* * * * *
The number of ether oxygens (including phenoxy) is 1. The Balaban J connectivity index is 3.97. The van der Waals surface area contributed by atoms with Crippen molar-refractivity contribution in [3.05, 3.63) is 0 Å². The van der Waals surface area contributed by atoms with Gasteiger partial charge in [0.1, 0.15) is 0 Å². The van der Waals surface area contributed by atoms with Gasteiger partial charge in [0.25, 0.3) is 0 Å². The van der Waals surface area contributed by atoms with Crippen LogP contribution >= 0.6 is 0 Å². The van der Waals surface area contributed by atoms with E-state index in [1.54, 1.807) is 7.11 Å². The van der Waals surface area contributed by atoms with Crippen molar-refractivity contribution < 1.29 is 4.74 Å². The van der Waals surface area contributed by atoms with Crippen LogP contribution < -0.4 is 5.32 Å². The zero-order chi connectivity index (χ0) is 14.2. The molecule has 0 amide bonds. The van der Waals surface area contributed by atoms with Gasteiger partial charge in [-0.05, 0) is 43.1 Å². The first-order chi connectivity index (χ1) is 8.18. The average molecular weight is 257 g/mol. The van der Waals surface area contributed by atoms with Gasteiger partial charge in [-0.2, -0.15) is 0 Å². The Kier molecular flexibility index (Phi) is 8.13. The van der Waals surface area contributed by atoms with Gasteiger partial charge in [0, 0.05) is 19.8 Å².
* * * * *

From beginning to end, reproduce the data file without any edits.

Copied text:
The number of ether oxygens (including phenoxy) is 1. The Balaban J connectivity index is 3.97. The van der Waals surface area contributed by atoms with Crippen molar-refractivity contribution in [3.05, 3.63) is 0 Å². The van der Waals surface area contributed by atoms with Gasteiger partial charge in [0.1, 0.15) is 0 Å². The van der Waals surface area contributed by atoms with Gasteiger partial charge in [0.25, 0.3) is 0 Å². The van der Waals surface area contributed by atoms with Crippen LogP contribution >= 0.6 is 0 Å². The van der Waals surface area contributed by atoms with E-state index in [1.54, 1.807) is 7.11 Å². The van der Waals surface area contributed by atoms with Crippen molar-refractivity contribution < 1.29 is 4.74 Å². The van der Waals surface area contributed by atoms with Crippen LogP contribution < -0.4 is 5.32 Å². The zero-order chi connectivity index (χ0) is 14.2. The molecule has 0 amide bonds. The van der Waals surface area contributed by atoms with Gasteiger partial charge in [-0.05, 0) is 43.1 Å². The first-order chi connectivity index (χ1) is 8.18. The average molecular weight is 257 g/mol. The van der Waals surface area contributed by atoms with Gasteiger partial charge in [-0.2, -0.15) is 0 Å². The Kier molecular flexibility index (Phi) is 8.13. The van der Waals surface area contributed by atoms with Gasteiger partial charge in [0, 0.05) is 19.8 Å².